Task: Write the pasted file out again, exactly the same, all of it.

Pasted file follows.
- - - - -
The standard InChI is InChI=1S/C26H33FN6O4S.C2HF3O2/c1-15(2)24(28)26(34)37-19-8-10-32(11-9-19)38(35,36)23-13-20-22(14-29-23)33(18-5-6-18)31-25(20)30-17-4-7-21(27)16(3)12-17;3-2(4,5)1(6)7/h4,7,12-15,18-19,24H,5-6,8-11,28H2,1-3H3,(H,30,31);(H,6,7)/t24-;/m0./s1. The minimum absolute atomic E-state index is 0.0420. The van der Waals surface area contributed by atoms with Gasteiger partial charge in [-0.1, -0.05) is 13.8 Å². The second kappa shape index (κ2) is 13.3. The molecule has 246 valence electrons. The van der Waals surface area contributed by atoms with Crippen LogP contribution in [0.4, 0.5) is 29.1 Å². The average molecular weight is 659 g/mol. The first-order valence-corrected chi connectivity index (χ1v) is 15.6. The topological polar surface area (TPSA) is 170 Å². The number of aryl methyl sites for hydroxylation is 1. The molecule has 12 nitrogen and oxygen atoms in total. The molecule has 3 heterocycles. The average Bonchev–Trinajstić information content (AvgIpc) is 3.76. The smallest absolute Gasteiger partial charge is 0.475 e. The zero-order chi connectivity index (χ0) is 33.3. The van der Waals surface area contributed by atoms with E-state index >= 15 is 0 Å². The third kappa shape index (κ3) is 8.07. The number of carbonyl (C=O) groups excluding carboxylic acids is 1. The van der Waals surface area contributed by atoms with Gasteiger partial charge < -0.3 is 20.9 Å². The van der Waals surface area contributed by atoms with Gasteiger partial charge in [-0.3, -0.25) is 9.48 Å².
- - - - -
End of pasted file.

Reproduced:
The standard InChI is InChI=1S/C26H33FN6O4S.C2HF3O2/c1-15(2)24(28)26(34)37-19-8-10-32(11-9-19)38(35,36)23-13-20-22(14-29-23)33(18-5-6-18)31-25(20)30-17-4-7-21(27)16(3)12-17;3-2(4,5)1(6)7/h4,7,12-15,18-19,24H,5-6,8-11,28H2,1-3H3,(H,30,31);(H,6,7)/t24-;/m0./s1. The minimum absolute atomic E-state index is 0.0420. The van der Waals surface area contributed by atoms with Gasteiger partial charge in [-0.1, -0.05) is 13.8 Å². The second kappa shape index (κ2) is 13.3. The molecule has 246 valence electrons. The van der Waals surface area contributed by atoms with Crippen LogP contribution in [0.4, 0.5) is 29.1 Å². The average molecular weight is 659 g/mol. The first-order valence-corrected chi connectivity index (χ1v) is 15.6. The topological polar surface area (TPSA) is 170 Å². The number of aryl methyl sites for hydroxylation is 1. The molecule has 12 nitrogen and oxygen atoms in total. The molecule has 3 heterocycles. The average Bonchev–Trinajstić information content (AvgIpc) is 3.76. The smallest absolute Gasteiger partial charge is 0.475 e. The zero-order chi connectivity index (χ0) is 33.3. The van der Waals surface area contributed by atoms with E-state index >= 15 is 0 Å². The third kappa shape index (κ3) is 8.07. The number of carbonyl (C=O) groups excluding carboxylic acids is 1. The van der Waals surface area contributed by atoms with Gasteiger partial charge < -0.3 is 20.9 Å². The van der Waals surface area contributed by atoms with Gasteiger partial charge in [-0.3, -0.25) is 9.48 Å².